Consumers to pay more for alternative power

Power transformer10 June 2014, Lagos – The embedded power generation model being explored by the distribution companies to boost grid electricity supply in the country will make supply more reliable, but with added cost to consumers, stakeholders have said.

The model, which is fast becoming an option for some of the distribution companies, involved private producers generating electricity from small plants and selling directly to the Discos for distribution to consumers, contrary to the current system of feeding the entire quantum of generated electricity to the national grid, from where it is distributed to different parts of the country.

Apart from independent power producers, who are in the business to make profits, corporate organisations that are generating their own power will sell the excess megawatts to the Discos, which will be equipped with capacity to distribute more electricity to consumers and earn more revenue.

However, because the power will be sourced from the private sector, stakeholders say consumers will enjoy better supply, but at a premium, when compared to the grid source.

The decision by the Discos to embrace the embedded generation model follows complaints of the non-availability of sufficient power for distribution to consumers from the national grid.

The Managing Director, Ikeja Electricity Distribution Company, Mr. Abiodun Ajifowobaje, who spoke to our correspondent on the issue, said because of the challenges of getting power for distribution from the grid, the firm was already exploring new ways of generating power in order to satisfy customers within its area of jurisdiction.

He said the company did not have a power generation licence but was partnering with private sector players who had licences to do so.

Ajifowobaje said, “Of course, we should bear in mind that this will be reliable; but because the private sector will be supplying the power, the cost will be higher compared to what the government is giving (grid power). The greatest challenge we have as a company is not having enough power to sell.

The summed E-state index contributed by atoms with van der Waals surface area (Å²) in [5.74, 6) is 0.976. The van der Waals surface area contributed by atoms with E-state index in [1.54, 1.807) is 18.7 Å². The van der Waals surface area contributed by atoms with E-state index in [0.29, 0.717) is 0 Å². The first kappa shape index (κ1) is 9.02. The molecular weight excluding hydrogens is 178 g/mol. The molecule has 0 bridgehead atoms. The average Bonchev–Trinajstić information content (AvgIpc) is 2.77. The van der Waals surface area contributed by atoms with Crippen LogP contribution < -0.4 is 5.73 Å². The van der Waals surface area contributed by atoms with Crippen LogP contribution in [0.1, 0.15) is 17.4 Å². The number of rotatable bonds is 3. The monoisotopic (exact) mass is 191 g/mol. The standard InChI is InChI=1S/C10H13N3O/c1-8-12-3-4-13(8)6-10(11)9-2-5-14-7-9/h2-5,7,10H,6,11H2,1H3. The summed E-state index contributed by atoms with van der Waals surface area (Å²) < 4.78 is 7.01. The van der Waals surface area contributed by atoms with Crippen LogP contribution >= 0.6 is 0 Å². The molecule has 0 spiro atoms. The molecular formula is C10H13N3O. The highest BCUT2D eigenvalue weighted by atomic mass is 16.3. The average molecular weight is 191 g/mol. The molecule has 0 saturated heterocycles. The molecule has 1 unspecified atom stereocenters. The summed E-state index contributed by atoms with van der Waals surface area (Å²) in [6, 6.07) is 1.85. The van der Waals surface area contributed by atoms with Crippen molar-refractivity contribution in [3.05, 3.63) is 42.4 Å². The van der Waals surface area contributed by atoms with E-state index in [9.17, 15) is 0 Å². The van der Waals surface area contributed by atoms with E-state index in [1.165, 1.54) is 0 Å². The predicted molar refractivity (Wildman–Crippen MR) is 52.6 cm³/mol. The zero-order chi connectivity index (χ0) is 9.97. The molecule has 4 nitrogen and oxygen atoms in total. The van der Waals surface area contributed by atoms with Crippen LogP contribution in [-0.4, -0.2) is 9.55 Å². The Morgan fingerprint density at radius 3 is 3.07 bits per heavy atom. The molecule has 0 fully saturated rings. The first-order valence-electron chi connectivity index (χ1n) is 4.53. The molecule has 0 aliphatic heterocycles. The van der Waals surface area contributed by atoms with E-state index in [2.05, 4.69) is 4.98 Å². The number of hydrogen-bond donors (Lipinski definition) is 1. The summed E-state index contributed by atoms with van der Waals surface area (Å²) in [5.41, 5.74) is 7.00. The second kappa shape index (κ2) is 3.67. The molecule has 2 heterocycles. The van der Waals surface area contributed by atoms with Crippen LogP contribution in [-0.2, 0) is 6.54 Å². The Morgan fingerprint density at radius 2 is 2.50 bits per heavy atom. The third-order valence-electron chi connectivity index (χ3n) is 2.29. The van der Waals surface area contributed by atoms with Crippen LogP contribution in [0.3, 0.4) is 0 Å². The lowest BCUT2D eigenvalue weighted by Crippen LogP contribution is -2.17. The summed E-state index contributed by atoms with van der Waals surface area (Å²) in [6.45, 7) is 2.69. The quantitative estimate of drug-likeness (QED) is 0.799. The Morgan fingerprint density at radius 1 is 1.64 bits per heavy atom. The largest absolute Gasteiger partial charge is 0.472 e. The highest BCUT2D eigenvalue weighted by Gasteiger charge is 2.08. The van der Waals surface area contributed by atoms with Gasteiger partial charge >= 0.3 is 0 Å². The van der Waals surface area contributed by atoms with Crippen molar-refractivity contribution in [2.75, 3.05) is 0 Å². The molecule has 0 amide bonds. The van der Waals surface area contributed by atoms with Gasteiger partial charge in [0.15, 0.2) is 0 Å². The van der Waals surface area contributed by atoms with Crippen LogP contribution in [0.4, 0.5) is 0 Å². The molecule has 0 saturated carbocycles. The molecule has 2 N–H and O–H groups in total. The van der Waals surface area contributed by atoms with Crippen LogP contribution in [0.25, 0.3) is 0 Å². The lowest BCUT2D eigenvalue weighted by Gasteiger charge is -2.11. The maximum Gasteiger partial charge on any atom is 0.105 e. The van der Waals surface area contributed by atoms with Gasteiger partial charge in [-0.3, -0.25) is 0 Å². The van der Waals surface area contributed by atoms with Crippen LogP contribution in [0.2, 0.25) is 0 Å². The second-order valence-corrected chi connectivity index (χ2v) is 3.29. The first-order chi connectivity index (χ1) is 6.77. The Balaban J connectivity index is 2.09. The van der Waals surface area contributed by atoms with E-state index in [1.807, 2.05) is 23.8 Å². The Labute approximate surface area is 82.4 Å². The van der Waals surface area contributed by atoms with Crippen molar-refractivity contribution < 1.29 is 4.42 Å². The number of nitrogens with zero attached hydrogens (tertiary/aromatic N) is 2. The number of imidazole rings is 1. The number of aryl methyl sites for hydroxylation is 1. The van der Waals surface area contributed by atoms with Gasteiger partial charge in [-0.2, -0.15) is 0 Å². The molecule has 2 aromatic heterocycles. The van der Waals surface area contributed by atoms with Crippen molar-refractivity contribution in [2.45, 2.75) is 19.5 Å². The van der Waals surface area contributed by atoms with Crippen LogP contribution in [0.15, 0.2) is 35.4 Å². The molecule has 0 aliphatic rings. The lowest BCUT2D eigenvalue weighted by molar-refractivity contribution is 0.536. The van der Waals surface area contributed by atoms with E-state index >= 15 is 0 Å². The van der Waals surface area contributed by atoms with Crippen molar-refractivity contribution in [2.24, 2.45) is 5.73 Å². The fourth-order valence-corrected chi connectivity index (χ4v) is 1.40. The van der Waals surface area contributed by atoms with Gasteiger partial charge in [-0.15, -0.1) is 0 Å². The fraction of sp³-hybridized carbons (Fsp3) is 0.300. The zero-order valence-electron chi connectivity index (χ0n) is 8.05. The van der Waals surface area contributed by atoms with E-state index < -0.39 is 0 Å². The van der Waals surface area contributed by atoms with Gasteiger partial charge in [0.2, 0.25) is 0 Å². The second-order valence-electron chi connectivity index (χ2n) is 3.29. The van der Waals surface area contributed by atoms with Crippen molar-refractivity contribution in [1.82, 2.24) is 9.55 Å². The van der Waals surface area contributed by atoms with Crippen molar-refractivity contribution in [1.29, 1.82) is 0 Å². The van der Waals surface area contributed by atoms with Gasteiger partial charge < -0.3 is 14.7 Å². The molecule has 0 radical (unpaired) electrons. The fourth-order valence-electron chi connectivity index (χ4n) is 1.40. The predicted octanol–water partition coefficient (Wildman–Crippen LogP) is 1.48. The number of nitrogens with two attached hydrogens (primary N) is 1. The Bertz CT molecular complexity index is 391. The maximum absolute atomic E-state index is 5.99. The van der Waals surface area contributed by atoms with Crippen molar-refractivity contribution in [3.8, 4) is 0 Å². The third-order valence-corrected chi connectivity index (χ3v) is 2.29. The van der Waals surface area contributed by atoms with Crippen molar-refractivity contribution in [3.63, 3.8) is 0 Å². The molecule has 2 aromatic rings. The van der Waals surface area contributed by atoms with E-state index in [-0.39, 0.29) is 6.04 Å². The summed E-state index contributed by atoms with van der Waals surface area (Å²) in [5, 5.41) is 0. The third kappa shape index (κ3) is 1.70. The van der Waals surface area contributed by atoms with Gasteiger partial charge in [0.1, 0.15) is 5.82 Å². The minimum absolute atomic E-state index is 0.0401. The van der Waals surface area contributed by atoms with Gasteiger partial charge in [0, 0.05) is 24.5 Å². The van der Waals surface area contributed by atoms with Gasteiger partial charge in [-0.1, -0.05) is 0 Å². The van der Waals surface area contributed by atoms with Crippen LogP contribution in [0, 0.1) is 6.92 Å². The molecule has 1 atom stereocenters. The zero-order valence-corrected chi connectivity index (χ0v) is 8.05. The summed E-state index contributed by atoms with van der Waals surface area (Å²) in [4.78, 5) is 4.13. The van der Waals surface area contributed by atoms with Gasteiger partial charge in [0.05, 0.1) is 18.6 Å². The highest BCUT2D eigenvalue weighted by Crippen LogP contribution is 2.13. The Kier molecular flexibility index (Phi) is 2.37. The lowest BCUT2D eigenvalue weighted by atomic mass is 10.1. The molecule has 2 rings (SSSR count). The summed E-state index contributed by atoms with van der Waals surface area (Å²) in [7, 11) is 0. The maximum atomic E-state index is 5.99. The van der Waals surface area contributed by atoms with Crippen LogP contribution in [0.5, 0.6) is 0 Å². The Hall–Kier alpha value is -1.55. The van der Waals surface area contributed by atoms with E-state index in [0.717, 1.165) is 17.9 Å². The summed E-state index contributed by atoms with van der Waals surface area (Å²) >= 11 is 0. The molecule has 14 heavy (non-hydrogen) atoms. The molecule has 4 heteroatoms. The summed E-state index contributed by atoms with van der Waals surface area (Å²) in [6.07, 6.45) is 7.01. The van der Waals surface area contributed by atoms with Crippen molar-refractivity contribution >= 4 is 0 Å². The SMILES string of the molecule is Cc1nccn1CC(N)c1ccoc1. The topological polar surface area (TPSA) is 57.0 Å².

“We at IKEDC need 1,250MW for our about 6,040 customers. Since November 1 last year, the average supply we have been getting from the grid is 360MW.

“Although this is our greatest challenge, it is also an opportunity. We are working towards new ways of generating our power. We have signed a Memorandum of Understanding with KEPCO already on this.”

The Managing Director, Eko Electricity Distribution Company, Mr. Oladele Amuda, confirmed that the firm was looking in the direction of the embedded generation model to serve its customers better.

He said, “We also plan to reinforce our network, and in addition to that, we are exploring new ways of bringing power to our network outside the national grid. So, we are going into embedded generation to supplement whatever we are getting from the grid.

“The grid is having some challenges now, but we want to overcome those challenges in a very short possible time.”

Explaining how the model works, Amuda said, “Embedded generation is electricity generation that you get outside the national grid through a bilateral agreement between the generator, that is, the company that generates the power, and the distribution company. The companies generate electricity on a smaller scale and give to the Discos directly.

“The power generated from the grid is allocated to the Discos but embedded power is direct and it is between the company that is offering the power and the Discos. It is a direct agreement. We will discuss with the companies on terms, tariffs and all of that, and then we will take power directly from them.

“In other words, embedded generation is just a supplementary power that is off grid. It is not coming from the grid. We have control over it and it is more stable than what we get from the grid. You know that grid power is subjected to system collapse and all other issues right now. But with embedded power, wherever we channel it to, it will be stable and our customers will have steady supply.”

Also speaking on the model, the General Manager, Legal Department, Nigerian Electricity Regulatory Commission, Mrs. Olufunke Dinneh, said NERC remained committed to developing new ways of generating power to increase its availability.

She said the essence of allowing the Discos to buy power directly from the private sector and sell to customers was to avoid possible bottlenecks that come with grid supply.

However, Dinneh stressed that the arrangement would be allowed to fly provided it would not disturb national grid arrangements and would not affect other Discos in different capacities.

She said the Eko Electricity Distribution Company was already exploring the option and that the commission had issued two licences to that effect.

“There is a need for an agreement between the Discos and Gencos on this issue. A regulatory framework has already been put up by NERC. We have continued to insist that all procurements must be done transparently,” Dinneh said.


– The Punch

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